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Raising Queens

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Image copyright 2002, by Karen Kutik

  Queen rearing is a vital part of our operation. Like the dairy farmer, the beekeeper depends on good breeding to improve the stock. Our season begins early in South Carolina. Actual grafting of queen cells started March 7, in 2002. Here is a photo diary of the process:

1.  First Selection:  Through the fall and winter, hives that appear outstanding are marked for possible breeding stock. We look for productivity, good pollen gathering, maintance of a clean hive (hygenic), freedom from tracheal mites and chalkbrood disease, resistance to varroa mite and foulbrood disease, and gentleness.

2.  Final Selection:  In the spring, all selected bees are evaluated. Any flaws are reason to discard them from the breeding program. The "cream of the cream," which may be only a half dozen hives are then selected for queen mothers, from which to graft. The runner-ups are used as drone mothers.

3. Set up for grafting: Modern queen rearing takes advantage of the instinct of queenless bees to raise queens. "Cell builder" colonies are created, using frames of brood, frames of pollen and honey. These colonies, though small, are very powerful, and are full of young bees. They are fed syrup constantly. And they have NO queen.

How do bees naturally raise queens?

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Image copyright 2002, by Karen Kutik

   Special frames are made with about 16 plastic cell cups already on them, as a starter for the bees.

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Image copyright 2002, by Karen Kutik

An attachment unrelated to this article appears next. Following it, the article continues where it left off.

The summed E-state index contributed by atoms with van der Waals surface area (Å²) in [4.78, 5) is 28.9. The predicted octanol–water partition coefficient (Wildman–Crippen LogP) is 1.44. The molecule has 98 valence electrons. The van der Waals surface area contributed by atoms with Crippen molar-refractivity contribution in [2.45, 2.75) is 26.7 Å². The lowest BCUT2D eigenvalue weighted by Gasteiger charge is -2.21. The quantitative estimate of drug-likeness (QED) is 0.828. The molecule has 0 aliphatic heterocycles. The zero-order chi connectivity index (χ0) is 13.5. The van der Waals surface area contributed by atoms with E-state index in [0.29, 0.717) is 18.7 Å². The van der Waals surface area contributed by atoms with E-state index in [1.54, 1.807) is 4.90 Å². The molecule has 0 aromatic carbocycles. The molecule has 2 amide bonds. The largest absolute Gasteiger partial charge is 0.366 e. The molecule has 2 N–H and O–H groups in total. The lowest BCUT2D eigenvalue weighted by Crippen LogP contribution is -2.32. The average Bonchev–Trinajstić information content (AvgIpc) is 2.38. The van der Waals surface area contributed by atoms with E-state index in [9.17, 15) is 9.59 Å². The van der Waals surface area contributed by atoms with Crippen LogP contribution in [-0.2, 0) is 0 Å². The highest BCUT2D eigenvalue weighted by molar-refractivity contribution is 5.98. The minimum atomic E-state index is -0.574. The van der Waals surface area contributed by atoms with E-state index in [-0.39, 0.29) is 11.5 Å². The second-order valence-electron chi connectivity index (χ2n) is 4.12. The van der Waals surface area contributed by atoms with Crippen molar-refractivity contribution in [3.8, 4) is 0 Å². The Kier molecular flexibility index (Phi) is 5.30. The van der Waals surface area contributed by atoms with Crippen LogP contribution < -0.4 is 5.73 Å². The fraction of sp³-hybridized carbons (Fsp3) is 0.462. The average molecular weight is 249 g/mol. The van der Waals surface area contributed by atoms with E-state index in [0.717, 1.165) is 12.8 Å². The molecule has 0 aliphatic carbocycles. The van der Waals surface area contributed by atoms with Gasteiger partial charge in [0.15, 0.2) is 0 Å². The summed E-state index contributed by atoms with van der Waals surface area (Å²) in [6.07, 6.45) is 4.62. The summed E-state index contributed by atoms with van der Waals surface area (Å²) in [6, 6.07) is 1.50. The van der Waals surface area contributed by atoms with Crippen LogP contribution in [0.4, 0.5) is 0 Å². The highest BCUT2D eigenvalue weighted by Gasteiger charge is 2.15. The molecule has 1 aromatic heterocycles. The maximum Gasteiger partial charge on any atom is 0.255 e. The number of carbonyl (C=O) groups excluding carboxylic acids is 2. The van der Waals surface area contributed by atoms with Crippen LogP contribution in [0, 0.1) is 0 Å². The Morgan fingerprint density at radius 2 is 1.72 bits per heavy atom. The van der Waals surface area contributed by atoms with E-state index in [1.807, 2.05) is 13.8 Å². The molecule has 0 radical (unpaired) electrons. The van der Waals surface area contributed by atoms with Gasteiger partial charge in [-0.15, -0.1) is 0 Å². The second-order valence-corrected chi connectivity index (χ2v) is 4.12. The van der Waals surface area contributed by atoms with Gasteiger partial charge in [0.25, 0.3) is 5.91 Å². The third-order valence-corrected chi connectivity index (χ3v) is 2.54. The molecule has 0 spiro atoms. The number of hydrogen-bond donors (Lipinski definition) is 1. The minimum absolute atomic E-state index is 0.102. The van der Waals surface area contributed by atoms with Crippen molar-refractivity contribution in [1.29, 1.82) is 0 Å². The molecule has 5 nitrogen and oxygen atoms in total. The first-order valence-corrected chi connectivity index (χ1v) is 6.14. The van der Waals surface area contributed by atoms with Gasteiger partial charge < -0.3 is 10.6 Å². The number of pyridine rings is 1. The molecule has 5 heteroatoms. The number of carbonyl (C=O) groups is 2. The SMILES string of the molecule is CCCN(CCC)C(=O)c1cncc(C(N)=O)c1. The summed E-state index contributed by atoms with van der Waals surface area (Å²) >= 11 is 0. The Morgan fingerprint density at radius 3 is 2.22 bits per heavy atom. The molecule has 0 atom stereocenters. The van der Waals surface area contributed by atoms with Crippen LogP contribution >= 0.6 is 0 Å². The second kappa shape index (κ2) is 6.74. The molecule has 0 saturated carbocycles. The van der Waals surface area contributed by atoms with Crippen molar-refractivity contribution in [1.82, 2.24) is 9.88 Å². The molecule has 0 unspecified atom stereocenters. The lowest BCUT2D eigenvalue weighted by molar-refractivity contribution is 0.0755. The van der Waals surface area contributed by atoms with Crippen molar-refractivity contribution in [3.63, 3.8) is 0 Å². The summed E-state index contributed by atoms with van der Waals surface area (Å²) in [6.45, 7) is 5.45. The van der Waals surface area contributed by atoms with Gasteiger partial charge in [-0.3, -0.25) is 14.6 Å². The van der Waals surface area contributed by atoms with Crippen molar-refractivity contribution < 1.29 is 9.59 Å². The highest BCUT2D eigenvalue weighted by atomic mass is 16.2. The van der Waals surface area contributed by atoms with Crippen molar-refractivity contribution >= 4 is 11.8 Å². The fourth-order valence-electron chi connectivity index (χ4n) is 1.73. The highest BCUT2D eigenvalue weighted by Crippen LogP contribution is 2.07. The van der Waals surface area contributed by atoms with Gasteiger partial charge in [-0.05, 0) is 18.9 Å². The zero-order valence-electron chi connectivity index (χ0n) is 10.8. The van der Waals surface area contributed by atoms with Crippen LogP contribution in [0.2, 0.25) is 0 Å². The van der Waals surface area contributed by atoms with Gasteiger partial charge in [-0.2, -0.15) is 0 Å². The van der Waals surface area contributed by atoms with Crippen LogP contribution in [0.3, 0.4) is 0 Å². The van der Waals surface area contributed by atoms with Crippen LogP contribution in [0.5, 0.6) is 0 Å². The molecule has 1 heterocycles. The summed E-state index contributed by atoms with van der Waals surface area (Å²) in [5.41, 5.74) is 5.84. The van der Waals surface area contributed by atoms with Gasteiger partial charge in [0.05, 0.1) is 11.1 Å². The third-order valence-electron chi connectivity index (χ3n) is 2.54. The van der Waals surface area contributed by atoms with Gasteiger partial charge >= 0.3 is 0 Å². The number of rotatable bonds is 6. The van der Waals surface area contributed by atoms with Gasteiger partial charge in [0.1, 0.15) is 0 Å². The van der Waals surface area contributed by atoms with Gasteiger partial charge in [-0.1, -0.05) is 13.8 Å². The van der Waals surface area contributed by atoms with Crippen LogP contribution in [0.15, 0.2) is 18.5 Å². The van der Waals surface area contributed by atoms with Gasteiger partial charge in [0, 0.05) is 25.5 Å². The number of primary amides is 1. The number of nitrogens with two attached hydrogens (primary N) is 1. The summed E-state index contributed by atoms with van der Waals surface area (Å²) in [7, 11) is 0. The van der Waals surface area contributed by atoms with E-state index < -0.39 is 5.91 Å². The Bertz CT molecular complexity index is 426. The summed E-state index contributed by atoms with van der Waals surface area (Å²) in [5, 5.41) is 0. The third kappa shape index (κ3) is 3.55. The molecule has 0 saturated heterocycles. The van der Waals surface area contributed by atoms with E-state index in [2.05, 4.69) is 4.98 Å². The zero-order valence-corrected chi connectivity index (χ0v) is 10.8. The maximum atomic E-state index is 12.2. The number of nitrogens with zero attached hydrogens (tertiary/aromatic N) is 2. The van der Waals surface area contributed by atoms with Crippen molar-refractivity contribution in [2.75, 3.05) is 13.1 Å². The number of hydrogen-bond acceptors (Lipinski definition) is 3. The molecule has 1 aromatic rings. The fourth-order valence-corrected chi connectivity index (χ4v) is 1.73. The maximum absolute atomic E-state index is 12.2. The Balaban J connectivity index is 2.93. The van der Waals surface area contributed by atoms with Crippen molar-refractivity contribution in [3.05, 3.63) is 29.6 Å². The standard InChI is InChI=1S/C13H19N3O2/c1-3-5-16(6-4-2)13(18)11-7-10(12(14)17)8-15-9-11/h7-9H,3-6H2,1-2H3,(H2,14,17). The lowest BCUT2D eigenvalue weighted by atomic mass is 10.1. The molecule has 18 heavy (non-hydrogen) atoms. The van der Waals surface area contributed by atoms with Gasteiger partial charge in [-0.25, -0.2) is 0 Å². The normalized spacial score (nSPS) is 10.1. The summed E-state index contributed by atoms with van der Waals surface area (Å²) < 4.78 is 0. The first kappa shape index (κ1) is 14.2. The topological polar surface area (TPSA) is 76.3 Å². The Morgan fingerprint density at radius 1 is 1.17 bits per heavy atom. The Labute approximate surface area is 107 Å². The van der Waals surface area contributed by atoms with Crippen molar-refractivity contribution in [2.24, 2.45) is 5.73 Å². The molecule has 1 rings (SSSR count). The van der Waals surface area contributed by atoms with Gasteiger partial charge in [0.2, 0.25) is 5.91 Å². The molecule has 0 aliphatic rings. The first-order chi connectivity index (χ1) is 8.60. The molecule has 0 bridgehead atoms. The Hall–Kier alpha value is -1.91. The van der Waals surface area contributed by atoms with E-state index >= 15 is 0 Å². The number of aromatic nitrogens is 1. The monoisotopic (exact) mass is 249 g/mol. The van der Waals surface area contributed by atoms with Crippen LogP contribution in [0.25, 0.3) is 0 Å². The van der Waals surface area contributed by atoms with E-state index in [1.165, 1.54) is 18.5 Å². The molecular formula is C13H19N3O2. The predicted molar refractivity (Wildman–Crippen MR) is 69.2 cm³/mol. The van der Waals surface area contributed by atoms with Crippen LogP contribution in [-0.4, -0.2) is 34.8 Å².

March 7: Chuck is working at dusk, so is using a flashlight to see clearly. With a stainless steel grafting needle, Chuck carefully selects a larva, less than a day old from the young brood in the uncapped cells. You can also see capped cells of brood in the center of the frame. These are pupating, and much too old for queens. A larva can become a queen, if selected within a couple days of hatching from its cell. By the third day it is destined to become a worker if it does not get the special treatment and diet afforded young queens.

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Image copyright 2002, by Karen Kutik

   Gently the larva is scooped from the bottom of the cell. He must carefully transfer a larva, about the size of a pinhead, without injury, into the cell cup.

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Image copyright 2002, by Karen Kutik

Oops, this one's too big; too bad, we can't use it.

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Image copyright 2002, by Karen Kutik

     The cell cups have already been in the hive for awhile so they are polished and moistened with royal jelly (queen food secreted by young bees).

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Image copyright 2002, by Karen Kutik

     Not only must he not injure the larva, he must place it in floating position on the film of royal jelly, without turning it over and "drowning" it by wetting all the breathing pores.

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Image copyright 2002, by Karen Kutik

   Chuck then places the finished frame of cells into the cell builder colony. They will nurture the young larvae, and begin construction of the beeswax cells, in which they will eventually pupate.

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Image copyright 2002, by Karen Kutik

   March 8:   Presto! Twenty four hours later, the bees have begun wax building on 100% of the cells. That is a good "take" for the first graft of the season.

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Image copyright 2002, by Karen Kutik

  Now the frame is placed into a much larger "cell finisher" to complete cell building and nurture of the baby queens. They will literally float on their food, thick, sweet royal jelly that will cause them to grow larger than workers, and stimulate their sexual organs to develop, so that they can become mothers of legions of workers.

The Next Step: Finished Cells (10 days later)

Kutik's Honey Farm
285 Lyon Brook Rd. Norwich, NY  13815   607-336-4105, Fax: 607-336-4199
(February through May, we are usually in South Carolina 803-473-4205)

 
This page was last updated on February 4, 2012.